A pizza stone is heavy. It’s awkward. It gets hotter than Hades. It’s the sort of thing you might “forget” and leave behind in the oven when you move, just to avoid figuring out how to pack it.
But once you’ve baked with one and discovered the deep golden brown difference, the crisp crusty difference, there’s no turning back.
My first pizza stone—could we change the name from pizza stone to baking stone? Poor thing got pigeon-holed and can’t get out—was a large, extremely heavy rectangular stone. I left it in the oven most of the time because it was so heavy to lift, and then where would I put it anyway? Chicago apartments aren’t generally outfitted with a spot for a large baking stone that’s heavier than the fridge. I have no idea where that stone is today; it was a casualty of the more frenzied of one of my moves, when buying a new stone seemed much easier than bringing it with.
The baking stones we used at Tante Marie’s were the down-home kind. Meaning cheap, heavy terra-cotta tiles from Home Depot, or a construction site somewhere in the hills of San Francisco. God help you if you were the one who had to clear the stones from the hot ovens at the end of a baking day. That towel you’re using as a hot pad (because hot pads are for sissies)? Next time you’ll be sure it’s bone dry when it touches the heat.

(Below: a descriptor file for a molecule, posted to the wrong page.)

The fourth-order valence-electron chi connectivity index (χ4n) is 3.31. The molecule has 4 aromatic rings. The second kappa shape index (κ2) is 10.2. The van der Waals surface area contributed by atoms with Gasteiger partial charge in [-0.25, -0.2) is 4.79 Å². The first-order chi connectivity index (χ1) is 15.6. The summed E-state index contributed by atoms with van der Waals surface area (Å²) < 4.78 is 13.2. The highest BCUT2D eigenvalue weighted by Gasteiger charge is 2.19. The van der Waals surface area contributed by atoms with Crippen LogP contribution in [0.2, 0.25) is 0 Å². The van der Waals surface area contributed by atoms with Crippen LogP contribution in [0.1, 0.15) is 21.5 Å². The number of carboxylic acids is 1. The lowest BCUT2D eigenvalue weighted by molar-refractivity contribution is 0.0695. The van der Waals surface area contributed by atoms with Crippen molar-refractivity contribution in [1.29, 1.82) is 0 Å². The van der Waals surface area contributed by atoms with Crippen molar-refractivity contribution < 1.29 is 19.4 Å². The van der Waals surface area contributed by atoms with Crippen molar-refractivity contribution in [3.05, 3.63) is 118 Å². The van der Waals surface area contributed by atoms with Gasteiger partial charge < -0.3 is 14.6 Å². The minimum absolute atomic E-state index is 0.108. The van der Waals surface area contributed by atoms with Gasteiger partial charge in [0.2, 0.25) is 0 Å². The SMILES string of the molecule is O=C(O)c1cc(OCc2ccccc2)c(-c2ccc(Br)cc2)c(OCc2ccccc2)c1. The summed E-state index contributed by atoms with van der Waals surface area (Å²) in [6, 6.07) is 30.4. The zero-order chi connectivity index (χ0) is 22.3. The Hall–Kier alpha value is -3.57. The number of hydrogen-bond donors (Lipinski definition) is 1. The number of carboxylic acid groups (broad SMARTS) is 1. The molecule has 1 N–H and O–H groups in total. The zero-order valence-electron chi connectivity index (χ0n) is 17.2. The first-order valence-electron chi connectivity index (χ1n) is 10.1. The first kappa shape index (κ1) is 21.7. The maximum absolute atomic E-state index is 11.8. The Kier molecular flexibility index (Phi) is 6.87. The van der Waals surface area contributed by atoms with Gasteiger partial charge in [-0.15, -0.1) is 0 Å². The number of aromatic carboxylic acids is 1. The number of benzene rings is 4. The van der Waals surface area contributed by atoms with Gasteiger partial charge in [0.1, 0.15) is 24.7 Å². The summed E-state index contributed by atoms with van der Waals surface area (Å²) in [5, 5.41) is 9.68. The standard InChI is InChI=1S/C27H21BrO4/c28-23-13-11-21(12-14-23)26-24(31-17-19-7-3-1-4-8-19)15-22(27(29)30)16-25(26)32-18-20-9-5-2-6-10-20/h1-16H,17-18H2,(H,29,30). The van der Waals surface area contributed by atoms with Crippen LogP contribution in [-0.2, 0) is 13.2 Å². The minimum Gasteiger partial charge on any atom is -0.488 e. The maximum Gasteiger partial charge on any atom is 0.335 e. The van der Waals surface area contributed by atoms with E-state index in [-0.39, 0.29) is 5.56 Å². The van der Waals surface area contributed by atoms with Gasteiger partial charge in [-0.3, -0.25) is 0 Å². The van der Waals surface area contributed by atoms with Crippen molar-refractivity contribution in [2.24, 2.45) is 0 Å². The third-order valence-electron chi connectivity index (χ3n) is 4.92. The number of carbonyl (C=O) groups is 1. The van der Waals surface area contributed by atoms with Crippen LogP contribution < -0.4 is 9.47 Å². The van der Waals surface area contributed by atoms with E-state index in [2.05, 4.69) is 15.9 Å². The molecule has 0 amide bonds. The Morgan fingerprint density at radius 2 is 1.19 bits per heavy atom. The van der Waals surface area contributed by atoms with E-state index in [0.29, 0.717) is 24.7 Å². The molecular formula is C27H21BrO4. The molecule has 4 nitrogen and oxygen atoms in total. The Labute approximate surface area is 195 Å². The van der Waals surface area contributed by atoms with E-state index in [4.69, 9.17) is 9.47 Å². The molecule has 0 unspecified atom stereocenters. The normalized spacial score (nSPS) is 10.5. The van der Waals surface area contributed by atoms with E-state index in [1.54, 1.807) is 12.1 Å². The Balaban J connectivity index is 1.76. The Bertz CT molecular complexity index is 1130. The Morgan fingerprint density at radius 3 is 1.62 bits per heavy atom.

I found my graceful, elegant, black stone from my handy, favorite little kitchen shop here on Main Street. It’s the only stone they had, and I’m glad for that because I may not have otherwise selected this one. Once I got it home and christened it on the grill, mid-summer with all the family, I discovered how I love the dark glaze and the brilliant handles on each side. The only thing I’d change is to make it much bigger, and rectangular, to fit the better part of the floor of my oven and give me some elbow room. I’d like space enough to bake several loaves of whatever I’m baking at once. Well, what I’d really love is an entire brick oven. A girl can dream.
Find the Emile Henry stones all over the place, from high-end to big box shops, and here. If no stone is in your world and won’t be any time soon, not to fret. There are other options to get where we’re going: an overturned heavy duty sheet pan will suffice and hold some good heat.
The difference, and why the stone is preferable, is that a stone gets hotter and absorbs moisture from the dough, taking crustiness to a whole new level. The Emile stones are glazed in such a way that still allows for moisture-absorption (and easier cleaning when your toppings take a header onto the stone). They’re also made to be used stove-top, which is very unusual.
What we’re baking this week is so good, so incredibly GOOD, it will make a baker out of even the most hesitant among us. If you live in Lebanon, you just walk out your door to the corner bakery, and head on your delicious way. The rest of us, we have to fire up the oven for something that’s going to be this game-changing good.